I was trying to think of something epic to blog on for this 100th theedgeofthevillage.com post. Since winter has taken over autumn on the northern Great Plains, hot coffee seems just as good a topic for analysis as any. There are a couple places around the campus of North Dakota State University to purchase cups of coffee. As of late, I have wondered about coffee temperatures. This thought came from being served super-heated coffee in paper cups with those petro-plastic lids within NDSU’s memorial union — a place that fosters memory and unity, no doubt. In the last couple weeks, I have encased the paper cup in one of those cardboard sleeves, and have had to let the super-heated coffee cool enough to sip. Once cooled, I sip the coffee, but then wonder whether the heat melted the insides of the cup: was I just tasting burnt coffee? Or was I tasting coffee infused with melted glue? And was this more damaging to my innards than, say, drinking pints of chilled energy drinks that seem to have begun replacing otherwise traditional coffee drinking? I have no idea, but this in turn led to another idea: data collection on the heat temps of coffee around the Fargo-Moorhead area. So this is the first entry of coffee SCIENCE! in Fargo, North Dakota.
The coffee reviewed in this case is not from the coffee shop alluded to above. Instead, this coffee is from Jitter’s, a coffee house located to the southwest of the intersection of 12th Avenue North and Albrecht Boulevard in Fargo, North Dakota. Here is the raw data from my field notes. Equipment used: one of those thermometers you pick up for around five bucks at the grocery store.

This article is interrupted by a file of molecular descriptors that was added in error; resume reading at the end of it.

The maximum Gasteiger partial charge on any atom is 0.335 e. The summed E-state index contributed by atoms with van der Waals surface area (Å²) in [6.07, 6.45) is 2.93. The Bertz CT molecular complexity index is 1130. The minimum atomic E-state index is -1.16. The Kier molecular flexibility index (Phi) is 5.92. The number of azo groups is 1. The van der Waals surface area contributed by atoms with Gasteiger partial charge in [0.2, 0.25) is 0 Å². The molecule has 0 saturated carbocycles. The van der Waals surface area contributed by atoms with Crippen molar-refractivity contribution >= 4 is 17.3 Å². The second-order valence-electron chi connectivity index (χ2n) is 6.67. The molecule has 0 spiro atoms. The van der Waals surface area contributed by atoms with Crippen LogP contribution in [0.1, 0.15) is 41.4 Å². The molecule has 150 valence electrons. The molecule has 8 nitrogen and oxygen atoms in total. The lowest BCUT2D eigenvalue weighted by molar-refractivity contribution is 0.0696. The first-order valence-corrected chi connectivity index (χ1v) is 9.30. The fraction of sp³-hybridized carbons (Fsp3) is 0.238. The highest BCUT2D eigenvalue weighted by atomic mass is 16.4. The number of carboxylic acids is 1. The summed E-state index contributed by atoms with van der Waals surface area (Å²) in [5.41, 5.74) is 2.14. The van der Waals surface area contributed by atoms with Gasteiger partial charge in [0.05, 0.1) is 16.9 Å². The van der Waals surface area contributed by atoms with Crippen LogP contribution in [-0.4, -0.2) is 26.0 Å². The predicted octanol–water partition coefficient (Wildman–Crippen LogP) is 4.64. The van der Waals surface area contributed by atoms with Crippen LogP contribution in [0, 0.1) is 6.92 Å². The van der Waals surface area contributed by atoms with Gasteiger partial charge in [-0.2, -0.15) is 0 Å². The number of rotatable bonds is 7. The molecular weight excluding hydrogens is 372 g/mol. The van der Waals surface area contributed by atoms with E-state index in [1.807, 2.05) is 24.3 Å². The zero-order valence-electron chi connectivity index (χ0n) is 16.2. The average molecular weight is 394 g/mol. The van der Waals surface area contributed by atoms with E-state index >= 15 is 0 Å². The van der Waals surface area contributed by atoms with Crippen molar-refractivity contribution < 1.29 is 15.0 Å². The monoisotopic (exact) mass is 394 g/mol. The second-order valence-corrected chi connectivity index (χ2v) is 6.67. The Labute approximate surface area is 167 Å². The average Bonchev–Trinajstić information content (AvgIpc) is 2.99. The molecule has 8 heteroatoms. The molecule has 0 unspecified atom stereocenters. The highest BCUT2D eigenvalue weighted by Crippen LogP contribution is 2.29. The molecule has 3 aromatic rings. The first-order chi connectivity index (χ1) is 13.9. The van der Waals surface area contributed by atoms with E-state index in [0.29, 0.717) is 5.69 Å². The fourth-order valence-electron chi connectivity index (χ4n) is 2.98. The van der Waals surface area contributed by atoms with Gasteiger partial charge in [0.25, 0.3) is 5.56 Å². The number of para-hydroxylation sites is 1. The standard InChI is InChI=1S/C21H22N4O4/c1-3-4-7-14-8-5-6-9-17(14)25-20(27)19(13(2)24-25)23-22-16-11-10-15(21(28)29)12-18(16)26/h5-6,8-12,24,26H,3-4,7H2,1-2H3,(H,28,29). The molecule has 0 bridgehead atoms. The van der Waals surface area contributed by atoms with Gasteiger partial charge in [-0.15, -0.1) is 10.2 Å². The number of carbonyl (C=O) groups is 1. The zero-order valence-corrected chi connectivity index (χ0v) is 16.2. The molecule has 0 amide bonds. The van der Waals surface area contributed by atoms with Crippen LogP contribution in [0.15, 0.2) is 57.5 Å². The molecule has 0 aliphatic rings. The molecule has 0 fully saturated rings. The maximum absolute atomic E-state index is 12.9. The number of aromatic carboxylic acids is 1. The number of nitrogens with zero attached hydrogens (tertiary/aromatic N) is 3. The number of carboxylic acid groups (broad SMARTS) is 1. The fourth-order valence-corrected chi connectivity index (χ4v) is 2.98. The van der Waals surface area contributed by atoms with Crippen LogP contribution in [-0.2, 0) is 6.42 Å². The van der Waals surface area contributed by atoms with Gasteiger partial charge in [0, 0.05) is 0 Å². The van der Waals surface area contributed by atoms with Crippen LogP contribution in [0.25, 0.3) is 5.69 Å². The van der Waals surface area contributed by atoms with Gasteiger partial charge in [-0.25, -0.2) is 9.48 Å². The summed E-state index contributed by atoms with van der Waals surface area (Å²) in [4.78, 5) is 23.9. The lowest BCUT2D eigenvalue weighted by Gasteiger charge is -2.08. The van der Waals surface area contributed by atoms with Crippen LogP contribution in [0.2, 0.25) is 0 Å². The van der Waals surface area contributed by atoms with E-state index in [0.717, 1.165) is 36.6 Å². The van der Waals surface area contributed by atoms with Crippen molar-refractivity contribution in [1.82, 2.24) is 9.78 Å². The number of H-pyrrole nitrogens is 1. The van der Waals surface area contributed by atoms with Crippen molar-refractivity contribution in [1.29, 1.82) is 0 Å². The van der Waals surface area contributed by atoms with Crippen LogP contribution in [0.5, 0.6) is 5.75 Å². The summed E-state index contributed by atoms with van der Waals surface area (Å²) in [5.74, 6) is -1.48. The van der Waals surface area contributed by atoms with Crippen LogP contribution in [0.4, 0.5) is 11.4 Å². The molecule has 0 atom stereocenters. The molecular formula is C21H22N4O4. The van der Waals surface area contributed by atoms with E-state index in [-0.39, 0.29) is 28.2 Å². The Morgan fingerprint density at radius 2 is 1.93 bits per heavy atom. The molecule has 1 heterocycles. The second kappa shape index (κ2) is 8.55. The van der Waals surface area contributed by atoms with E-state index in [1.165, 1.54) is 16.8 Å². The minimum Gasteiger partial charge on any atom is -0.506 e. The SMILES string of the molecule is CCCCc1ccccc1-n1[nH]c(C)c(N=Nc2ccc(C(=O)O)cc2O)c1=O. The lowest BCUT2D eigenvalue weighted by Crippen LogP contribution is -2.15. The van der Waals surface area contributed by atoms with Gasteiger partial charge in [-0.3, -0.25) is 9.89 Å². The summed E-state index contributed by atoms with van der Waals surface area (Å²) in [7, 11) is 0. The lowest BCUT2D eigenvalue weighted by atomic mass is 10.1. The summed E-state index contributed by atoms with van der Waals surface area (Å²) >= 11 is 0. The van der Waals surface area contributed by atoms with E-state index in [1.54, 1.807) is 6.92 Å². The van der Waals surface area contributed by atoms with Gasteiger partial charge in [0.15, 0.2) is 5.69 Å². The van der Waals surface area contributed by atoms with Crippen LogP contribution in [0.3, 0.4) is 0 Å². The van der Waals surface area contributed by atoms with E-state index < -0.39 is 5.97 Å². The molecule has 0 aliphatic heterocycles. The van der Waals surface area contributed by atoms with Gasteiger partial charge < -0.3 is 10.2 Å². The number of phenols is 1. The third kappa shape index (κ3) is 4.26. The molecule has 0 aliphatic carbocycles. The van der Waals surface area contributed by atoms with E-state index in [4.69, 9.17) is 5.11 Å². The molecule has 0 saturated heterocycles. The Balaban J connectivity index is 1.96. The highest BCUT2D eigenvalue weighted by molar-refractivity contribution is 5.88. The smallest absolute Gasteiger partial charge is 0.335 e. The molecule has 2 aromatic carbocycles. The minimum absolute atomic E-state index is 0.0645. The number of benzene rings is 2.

Objective data: On November 13, 2012, at 9:30AM, the temperature reading from the medium roast coffee just pumped from a thermos into a heated ceramic mug at Jitter’s read 151° F. The room temperature read 70° F, and the outside winter temp was 19° F (this according to AccuWeather.com). A second reading was taken after a refill at 10:25AM, this at 139° F.
Subjective data: at 151° F, I was able to sip the coffee immediately (no need to let it cool). This immediacy was important since it is necessary to intersperse coffee sips with apple fritterer bites upon the ceremonious opening of the pastry bag. Before getting my coffee, I only had to stand in line for approximately 13 minutes while waiting for the two patrons ahead of me to order some kind of double soy latte decaf with a re-caffeinated infusion loaded with Italian syrup and topped with whipped cream (this will eventually contribute to the downfall of the West to North Korea, a running hypothesis of mine here).
Contribution to Coffee Memory: The rise of the prepared sugar bomb drinks could be felt easily in the year 2000 if a person was engaged in serious coffee drinking at the Dinkydome or throughout the coffee houses in Dinkytown, Minneapolis, Minnesota. It seemed a bit more gendered, though, at least in my mind, as I remember it. Young women tended to order white cafe mochas left and right. Today, full grown men are shamelessly purchasing these types of drinks — not that there’s anything wrong with that. Nonetheless, I’m fairly supportive of nudging our culture in the direction where there are separate but equal ordering lines in coffee houses: one for straight-up coffee drinkers, and the other for sugar-bomb drinkers. More to come on objective and subjective coffee data collection throughout Fargo, ND.